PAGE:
Grab a GOrge Pass and get a ticket for great riding and explorations while doing your part to support better transit service for everyone else. I already got mine. See you on the bus!
— Jonathan Maus: (503) 706-8804, @jonathan_maus on Twitter and email@example.com
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Any idea if dogs are welcome on the bus? I looked on the website but could not find that information.
From CAT’s website:
Can I bring my service animal?
Yes! Service and guide animals are allowed on all of our buses. Other animals are allowed if they are in a confined carrying container.
thanks Valerie, I had not found that. I wish we could get some transportation alternatives that actually provide alternatives to a car! It is so hard to take a bike or a dog somewhere, it is no wonder almost everyone drives!
Is it ever a problem finding a space for your bike on the weekends? Or just getting a seat in general? The buses don’t run very frequently, so it would probably tank your long-ride plans if you couldn’t get on the first morning bus (or what happens if there isn’t space on the last bus home?).
There will probably be a space for your bike on the bus. I have ridden the CAT many times.
In the off season and on weekdays, the bus gets very few riders and bike storage is rarely used. One time I was the only person on the bus all the way from Hood River to Portland.
On a nice summer weekend day it can get busy between multnomah falls to gateway, but I haven’t seen it “full” yet. The chances of having a spot for your bike are pretty good even then. The big bus with the storage bay below has lots of space there. Several bikes could fit. But it is not padded and unless your bike is boxed it’s subject to whatever happens down there during the ride. It will need to be laid sideways because the area is not tall enough.
The big bus with storage below is usually the one used for the Portland-Hood River run from what I have seen. But the smaller bus has 2 or 3 spaces for bikes up front. So it’s a bit of a gamble. One option is to “rinko” your bike and take it on board. I take my folding bike on board all the time.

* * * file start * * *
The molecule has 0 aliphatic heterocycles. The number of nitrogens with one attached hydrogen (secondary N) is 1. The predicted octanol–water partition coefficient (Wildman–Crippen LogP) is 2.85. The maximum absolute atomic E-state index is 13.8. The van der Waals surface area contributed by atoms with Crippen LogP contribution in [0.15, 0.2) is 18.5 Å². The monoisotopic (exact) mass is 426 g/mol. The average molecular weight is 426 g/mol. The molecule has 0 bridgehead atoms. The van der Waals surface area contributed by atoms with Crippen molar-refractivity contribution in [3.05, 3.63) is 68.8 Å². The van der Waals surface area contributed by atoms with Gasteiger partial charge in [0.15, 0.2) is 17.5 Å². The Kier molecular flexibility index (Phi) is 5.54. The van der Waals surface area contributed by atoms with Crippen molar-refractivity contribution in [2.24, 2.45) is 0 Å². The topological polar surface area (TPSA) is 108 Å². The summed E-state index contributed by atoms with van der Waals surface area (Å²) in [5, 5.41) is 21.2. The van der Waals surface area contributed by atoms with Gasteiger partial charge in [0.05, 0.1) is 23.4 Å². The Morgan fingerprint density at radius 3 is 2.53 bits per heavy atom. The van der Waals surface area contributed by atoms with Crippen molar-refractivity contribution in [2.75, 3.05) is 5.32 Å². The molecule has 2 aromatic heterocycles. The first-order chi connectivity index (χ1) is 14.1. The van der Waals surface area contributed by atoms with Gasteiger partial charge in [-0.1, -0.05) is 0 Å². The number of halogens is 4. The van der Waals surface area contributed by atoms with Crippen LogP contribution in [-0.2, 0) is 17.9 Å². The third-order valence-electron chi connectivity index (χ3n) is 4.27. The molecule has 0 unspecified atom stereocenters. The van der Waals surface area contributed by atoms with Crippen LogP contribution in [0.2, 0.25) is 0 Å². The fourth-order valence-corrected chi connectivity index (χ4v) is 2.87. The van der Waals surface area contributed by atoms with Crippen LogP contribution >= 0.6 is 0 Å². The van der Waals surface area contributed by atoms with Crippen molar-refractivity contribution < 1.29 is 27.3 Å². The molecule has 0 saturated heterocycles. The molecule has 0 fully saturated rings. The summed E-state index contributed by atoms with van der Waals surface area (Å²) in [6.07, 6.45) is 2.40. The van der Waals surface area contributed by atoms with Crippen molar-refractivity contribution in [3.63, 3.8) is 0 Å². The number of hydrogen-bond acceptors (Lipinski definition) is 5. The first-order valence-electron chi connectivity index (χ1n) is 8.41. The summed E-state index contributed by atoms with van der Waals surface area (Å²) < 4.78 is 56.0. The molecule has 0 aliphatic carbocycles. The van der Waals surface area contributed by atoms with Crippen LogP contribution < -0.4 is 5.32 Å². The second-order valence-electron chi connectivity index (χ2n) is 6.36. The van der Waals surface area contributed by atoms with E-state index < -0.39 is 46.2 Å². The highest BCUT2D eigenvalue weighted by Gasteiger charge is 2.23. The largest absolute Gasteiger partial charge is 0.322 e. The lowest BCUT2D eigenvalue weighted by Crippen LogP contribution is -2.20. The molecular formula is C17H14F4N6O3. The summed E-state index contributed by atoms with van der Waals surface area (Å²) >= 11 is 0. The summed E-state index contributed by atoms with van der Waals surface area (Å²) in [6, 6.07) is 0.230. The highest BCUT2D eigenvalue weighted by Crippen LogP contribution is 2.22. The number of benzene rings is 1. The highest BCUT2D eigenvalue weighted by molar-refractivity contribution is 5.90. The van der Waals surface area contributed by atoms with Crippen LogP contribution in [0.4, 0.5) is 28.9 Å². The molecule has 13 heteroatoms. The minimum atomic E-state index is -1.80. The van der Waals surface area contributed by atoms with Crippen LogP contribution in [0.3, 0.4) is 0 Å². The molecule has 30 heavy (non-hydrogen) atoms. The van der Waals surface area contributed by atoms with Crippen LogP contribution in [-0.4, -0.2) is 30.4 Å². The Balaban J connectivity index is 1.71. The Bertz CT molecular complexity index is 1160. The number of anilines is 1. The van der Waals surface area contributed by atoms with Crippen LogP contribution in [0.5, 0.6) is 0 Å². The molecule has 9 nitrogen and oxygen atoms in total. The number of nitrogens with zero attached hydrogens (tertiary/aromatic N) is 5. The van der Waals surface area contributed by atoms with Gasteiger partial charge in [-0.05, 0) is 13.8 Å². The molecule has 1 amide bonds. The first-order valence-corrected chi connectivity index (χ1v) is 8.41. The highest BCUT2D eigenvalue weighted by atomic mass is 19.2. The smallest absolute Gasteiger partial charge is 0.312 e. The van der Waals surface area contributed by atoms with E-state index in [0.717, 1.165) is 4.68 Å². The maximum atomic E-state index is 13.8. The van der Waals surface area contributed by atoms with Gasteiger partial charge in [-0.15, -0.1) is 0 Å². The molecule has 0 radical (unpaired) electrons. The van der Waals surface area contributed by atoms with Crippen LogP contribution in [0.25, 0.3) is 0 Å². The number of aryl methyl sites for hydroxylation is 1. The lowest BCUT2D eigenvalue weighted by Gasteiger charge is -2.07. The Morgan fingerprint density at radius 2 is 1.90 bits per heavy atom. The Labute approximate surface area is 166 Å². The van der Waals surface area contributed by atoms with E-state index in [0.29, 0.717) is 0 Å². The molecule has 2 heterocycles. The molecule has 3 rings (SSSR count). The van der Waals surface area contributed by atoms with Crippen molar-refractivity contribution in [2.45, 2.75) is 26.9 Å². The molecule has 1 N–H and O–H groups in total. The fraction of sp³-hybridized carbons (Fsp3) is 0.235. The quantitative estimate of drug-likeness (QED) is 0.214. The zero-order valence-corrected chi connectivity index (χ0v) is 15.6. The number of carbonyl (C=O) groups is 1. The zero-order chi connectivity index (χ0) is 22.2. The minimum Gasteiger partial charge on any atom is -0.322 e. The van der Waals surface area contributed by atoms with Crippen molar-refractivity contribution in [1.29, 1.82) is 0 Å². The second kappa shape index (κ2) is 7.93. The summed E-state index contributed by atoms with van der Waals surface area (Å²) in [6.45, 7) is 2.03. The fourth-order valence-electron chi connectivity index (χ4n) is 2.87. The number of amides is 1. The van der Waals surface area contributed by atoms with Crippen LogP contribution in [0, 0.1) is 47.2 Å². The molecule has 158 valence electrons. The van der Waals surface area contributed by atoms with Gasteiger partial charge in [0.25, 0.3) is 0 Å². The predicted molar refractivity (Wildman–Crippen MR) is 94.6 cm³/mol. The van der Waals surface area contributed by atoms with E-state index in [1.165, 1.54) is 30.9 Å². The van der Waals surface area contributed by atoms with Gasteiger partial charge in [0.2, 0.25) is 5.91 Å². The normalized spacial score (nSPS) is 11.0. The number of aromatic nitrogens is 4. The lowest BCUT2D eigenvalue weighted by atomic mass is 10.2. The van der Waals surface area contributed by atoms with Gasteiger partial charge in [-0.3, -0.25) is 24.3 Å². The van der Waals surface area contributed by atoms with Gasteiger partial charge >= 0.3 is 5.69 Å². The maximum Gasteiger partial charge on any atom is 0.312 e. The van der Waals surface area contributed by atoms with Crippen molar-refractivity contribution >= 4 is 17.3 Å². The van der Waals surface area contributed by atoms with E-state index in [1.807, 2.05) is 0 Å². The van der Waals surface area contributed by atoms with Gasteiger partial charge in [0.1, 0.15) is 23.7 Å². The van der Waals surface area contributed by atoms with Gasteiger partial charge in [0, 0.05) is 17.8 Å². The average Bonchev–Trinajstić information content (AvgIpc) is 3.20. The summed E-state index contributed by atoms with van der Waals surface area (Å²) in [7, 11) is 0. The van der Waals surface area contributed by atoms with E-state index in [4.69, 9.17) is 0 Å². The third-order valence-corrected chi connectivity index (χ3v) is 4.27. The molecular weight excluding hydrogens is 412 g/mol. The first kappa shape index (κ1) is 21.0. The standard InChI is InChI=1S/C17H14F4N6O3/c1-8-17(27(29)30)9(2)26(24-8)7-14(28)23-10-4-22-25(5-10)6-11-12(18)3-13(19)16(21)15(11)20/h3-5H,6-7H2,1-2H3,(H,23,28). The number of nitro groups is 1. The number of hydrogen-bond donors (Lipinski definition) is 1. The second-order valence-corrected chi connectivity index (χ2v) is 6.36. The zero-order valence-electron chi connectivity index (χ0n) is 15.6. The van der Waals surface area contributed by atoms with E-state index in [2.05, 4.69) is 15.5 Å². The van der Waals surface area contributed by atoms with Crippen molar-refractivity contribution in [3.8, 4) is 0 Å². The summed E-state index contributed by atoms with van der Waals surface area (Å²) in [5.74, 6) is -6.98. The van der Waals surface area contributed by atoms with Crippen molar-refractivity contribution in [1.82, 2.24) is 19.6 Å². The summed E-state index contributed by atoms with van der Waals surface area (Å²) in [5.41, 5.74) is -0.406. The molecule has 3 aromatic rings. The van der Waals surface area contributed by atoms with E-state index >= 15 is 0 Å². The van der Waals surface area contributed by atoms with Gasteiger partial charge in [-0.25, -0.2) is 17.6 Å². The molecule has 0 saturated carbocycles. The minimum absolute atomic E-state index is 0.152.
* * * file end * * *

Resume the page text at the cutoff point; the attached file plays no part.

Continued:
Thanks for the great intel, Doug!
My kingdom for an “edit” button..
Thanks for the great intel, Drew!
“Fink and her colleagues know that great transit service in the Gorge — for residents and visitors — is tied directly to economic development…”
I see. I see. So… why are riders paying for it?
Because the riders value that service and those services are not free.
“tied directly to economic development”
What is your basis for disagreeing with that? Or are you just against economic development?
It’s heavily subsidized (and likely unsustainable.) Of course people should pay to support the service.
Why not just give the money directly to the businesses then?
Late last year CAT was awarded a $1.8 million grant from ODOT’s Statewide Transportation Improvement Fund (STIF). The grant requires a local match and it’s only for start-up operations.
She estimates they need to sell a minimum of 10,000 passes this year and twice that amount each year for up to five more years
This, plus the prospects of a low level of tourists in the gorge this summer should make traveling to favorite spots easier than in any time in recent memory.